Wednesday, March 14, 2012

Maui Part III

Have you ever been whale watching? I hadn’t until a few days ago, though my parents have gone to Hawaii and Alaska to see humpback whales in their natural habitats. I wasn’t so sure I could see the big deal; I had seen pictures. I’d been to Sea World. So I got the idea: They spout water out of their blowholes and sometimes jump out of the ocean to make a big splash. Cool.

In fact, this trip turned out to be a rather stressful one for Terry and me. I had trouble getting the time off, we had to rush to the airport after work Thursday, we had to take a red eye home only to drive immediately to work that day. And the trip was barely four days in Hawaii. Would it be worth it?

Oh, yes. Yes it was.

Whale watching is now one of the top ten travel experiences of my life, ranking right up there with pastries in Paris and honeymooning in London. We didn’t do our official whale watching trip until our last day on the island, but we were able to spot whales from the shore, during drives, and even from my parents’ hotel room. Among the six of us, we had four sets of binoculars and one telephoto lens, but we could see the whales without any special equipment. And they were everywhere! We were nearly guaranteed to spot one anytime we looked at the ocean longer than 30 seconds. My parents said they call it “whale soup” when so many are active in one area.

So cute

Did I mention it was a windy day?

But going on the whale watching trip itself was far and away the best way to observe the whales’ behavior and learn more about their activity. Our original charter through Captain Steve’s was canceled due to crazy winds, but a little further around the island we were able to catch the PacificWhale Foundation’s Ocean Explorer. First we browsed through their gift shops and a gorgeous photo gallery, then we hopped aboard the intimate vessel. We only had around 40 people on board, and we were able to walk around to get a better view of the ocean as we wished.
Do you see the whale? The black spot directly in the center of the picture.

Sorry about the lack of a telephoto lens here... 

Immediately out of the harbor, we saw the highlight: a full breach! You’ve seen it in movies, commercials, photos – I couldn’t believe we got lucky enough to spot it. The whale jumped completely out of the water. Our on-board naturalist said that scientists aren’t actually sure why whales breach, but their best guesses include communication and ridding their bodies of lice from their migration. It’s actually fascinating to learn what marine biologists don’t know about humpbacks; they’ve never seen a live birth and can’t understand a lot of their communicative behaviors. Still, we learned a lot as we found several whales near the surface:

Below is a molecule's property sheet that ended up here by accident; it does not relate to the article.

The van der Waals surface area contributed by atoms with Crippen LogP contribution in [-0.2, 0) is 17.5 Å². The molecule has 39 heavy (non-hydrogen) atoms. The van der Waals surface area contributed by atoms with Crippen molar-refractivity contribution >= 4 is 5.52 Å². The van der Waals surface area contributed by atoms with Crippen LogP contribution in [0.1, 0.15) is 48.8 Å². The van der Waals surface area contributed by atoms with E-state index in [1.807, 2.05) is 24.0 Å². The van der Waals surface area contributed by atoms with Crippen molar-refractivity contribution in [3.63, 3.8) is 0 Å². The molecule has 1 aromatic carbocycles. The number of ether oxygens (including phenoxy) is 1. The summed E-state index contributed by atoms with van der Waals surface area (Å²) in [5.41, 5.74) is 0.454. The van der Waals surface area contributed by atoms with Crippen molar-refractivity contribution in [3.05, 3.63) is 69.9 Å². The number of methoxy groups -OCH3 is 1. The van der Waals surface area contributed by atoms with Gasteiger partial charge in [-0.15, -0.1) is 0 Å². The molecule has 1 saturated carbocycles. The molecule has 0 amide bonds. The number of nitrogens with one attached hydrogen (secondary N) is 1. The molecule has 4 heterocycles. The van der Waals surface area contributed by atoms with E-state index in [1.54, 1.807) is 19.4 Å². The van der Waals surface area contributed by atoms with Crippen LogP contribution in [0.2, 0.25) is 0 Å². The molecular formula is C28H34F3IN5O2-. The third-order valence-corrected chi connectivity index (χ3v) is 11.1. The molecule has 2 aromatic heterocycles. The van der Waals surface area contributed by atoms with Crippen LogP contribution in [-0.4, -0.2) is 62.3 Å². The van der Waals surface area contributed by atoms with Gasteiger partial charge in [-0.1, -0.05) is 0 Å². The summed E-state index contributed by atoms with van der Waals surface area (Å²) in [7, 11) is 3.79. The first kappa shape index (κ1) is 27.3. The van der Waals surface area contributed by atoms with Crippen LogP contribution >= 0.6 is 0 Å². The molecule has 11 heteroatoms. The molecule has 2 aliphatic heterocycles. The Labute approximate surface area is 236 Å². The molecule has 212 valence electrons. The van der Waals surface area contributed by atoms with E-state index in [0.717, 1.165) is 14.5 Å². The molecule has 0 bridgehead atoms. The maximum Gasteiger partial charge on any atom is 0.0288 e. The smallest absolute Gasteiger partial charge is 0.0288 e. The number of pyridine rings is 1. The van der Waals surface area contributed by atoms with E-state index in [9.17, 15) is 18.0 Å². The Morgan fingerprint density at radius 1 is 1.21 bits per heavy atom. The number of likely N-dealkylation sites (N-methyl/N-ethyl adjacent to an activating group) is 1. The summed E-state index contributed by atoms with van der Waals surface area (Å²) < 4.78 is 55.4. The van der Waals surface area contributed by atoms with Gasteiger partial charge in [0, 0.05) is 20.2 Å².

• Humpbacks migrate to Hawaii in the winter to mate and/or give birth because there are no predators.
  • They migrate back to Alaska every summer because Hawaii has no food for them (much like penguins, the whales go several months without food, and moms lose about one-third of their bodyweight).
  • The gestation period for a humpback whale is 12 months, and a newborn calf weighs about 3,000 pounds.
  • An adult humpback weighs about 80,000 pounds and can reach 45 feet in length.
  • The “arm” (flipper) can be about 15 feet in length.
  • Humpbacks can swim at up to 30-35 mph in short spurts, and it takes them about four weeks to travel from Alaska to Hawaii.
  • If you want to whale watch in Hawaii, the best time to go is mid-December through mid-May (February and March are peak times).

 All of it was fascinating, and I would certainly go again to try for a less windy day. Luckily, we had sun, so it wasn’t freezing, but the wind made for a bit of a rough ride. Along the way, we spotted a mama and her calf, along with several males vying for her attention. 

A mama whale on her back slapping her flippers back and forth.

Our charter also dropped a microphone into the ocean, and we were able to hear the whales communicating. I couldn’t believe how loud they were! Apparently, only males sing, and they have specific songs that last about 20 minutes and then loop. The males all sing the same songs and pick them up from each other, changing their song each year. How cool would it be if your job was to study whale songs?

Listening to the whales

After our awesome trip, we ventured to Aloha Mixed Plate, a local food joint that serves Hawaiian and Pacific Islander favorites. I think Terry’s order of the Kalua pork was my favorite item, but my Kalbi ribs came mighty close.

So much meat

Seriously. Adorable.

Then we were off and running and showering before racing to the airport for our flight. We stopped over in Honolulu and grabbed a quick bite to eat (shockingly, I had a salad because I felt very guilty about not getting all my vegetables in for the day). Then we suffered through uncomfortable sleep on our red eye and were off to work! Yes, we are crazy. Yes, we would have loved to go home and sleep. Yes, I had my first soda of the year to get me through the day. But it was one of those days where I’m thrilled to be a teacher because my students give me energy and helped me stay awake.

And it was all worth it. :-)

What are some of your top ten travel experiences? Any must-see or must-do lists?


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